Emotions run high in the stadium. But behind professional soccer there is not only emotion, but also science. Last Thursday, Mathias Kolodziej and Alexander Gerharz from BVB's "Sports Science" department were at the Dortmunder U. As part of the "SportDatenGrafiken" exhibition, they provided insights into the work with sports data at Borussia Dortmund.
Professional soccer is becoming one thing above all: increasingly professional. And so the analysis of athletes by means of data is also playing an increasingly important role. BVB collects comprehensive data on its athletes, Kolodziej and Gerharz tell us in their presentation. Various methods such as blood tests, analysis by GPS tracker or sensor rings and questionnaires are used.
Large data sets then have to be processed in such a way that recommendations for training can be derived from them. The most important thing is to break down the data as simply as possible. The findings have to be communicated to the trainer in a short time so that he can incorporate them into training and match preparation, explains Kolodziej. The sports scientist, who himself studied at the TU, also reports on how the work with athletes and coaches proceeds. It often depends on the background of the coach, he says. Depending on how open-minded he is about the data analyses, the data can be incorporated to a greater or lesser extent into training, match preparation and play.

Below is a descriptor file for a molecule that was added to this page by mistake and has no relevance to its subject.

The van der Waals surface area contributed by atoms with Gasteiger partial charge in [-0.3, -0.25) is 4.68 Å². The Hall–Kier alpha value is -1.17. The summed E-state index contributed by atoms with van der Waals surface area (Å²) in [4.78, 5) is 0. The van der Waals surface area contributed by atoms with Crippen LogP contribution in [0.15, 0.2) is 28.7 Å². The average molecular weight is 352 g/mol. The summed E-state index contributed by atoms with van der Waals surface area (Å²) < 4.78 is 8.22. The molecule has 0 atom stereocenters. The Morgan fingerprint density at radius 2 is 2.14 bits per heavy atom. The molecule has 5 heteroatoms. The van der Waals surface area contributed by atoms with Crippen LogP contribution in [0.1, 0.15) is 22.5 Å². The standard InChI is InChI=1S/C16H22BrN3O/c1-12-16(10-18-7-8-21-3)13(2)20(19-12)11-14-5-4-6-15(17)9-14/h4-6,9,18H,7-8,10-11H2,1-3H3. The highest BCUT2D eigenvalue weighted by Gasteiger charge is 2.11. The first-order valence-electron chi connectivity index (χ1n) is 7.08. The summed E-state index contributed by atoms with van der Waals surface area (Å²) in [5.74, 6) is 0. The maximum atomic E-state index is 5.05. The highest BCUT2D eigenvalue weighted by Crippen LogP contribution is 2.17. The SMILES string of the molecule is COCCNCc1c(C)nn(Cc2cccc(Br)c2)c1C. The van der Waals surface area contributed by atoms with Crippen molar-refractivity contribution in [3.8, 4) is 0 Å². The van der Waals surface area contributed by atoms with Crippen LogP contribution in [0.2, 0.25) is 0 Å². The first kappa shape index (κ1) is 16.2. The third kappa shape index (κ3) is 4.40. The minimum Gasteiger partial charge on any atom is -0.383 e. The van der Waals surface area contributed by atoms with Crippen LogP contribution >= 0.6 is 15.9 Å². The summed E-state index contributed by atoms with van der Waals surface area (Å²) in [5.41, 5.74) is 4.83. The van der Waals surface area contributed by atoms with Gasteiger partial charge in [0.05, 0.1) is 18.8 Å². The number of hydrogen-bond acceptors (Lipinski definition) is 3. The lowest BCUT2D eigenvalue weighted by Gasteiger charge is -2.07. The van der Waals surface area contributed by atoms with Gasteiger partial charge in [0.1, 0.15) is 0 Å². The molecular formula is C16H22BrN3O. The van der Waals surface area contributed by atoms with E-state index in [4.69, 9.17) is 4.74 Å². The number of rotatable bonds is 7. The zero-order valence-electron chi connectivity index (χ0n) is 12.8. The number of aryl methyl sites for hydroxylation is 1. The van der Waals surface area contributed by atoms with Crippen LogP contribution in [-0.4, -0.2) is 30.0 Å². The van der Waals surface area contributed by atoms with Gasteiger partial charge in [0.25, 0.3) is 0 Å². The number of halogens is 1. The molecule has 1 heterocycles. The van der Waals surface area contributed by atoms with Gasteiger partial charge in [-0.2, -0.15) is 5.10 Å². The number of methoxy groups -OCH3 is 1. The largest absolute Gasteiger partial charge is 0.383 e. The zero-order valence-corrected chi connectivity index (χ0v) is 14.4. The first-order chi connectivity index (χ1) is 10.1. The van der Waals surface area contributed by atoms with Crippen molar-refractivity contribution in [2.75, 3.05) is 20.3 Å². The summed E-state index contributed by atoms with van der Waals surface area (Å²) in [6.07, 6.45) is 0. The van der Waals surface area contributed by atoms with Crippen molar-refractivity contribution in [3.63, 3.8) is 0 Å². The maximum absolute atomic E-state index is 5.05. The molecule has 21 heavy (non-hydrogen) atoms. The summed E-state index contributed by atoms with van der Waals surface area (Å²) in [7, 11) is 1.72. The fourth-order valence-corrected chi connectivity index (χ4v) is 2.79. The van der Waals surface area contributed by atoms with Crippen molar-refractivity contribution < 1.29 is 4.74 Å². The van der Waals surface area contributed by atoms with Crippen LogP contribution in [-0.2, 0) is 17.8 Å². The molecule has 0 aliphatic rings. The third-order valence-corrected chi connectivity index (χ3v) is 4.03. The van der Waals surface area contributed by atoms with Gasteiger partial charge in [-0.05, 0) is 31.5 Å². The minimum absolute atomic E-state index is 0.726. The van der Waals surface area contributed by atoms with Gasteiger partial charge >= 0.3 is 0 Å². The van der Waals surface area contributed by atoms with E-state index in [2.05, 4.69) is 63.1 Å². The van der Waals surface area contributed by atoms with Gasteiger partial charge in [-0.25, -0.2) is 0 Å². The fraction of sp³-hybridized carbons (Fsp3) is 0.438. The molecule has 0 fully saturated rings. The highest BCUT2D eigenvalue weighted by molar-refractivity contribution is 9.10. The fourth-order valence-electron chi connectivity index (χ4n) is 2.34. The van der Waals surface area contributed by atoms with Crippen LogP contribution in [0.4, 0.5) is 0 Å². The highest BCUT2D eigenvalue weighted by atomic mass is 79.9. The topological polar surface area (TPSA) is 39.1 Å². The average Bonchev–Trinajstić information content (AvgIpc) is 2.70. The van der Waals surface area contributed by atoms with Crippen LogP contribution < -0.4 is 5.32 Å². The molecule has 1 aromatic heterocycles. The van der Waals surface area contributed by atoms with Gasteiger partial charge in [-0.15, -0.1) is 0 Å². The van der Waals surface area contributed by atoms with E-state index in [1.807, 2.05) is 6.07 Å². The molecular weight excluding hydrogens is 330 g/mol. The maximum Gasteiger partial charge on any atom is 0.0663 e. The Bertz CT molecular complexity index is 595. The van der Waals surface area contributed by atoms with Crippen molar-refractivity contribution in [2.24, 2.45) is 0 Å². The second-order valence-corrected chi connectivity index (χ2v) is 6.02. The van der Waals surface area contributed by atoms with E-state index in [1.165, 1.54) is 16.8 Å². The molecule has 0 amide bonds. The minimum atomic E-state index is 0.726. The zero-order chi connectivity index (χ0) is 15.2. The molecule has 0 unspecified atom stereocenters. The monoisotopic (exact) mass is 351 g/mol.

In Edin Terzić, who himself studied sports science, we have a coach who is very open to working with data.
The discussion following the lecture was moderated by Marie Gundlach, a student at the Institute of Journalism. The guests also had the opportunity to ask their questions.
The next evening event of the "SportDatenGrafiken" exhibition will take place on May 25, 2023 at 6 p.m. in the Dortmunder U. Guest: professional freestyle snowboarder Silvia Mittermüller.
More information about the exhibition is available here.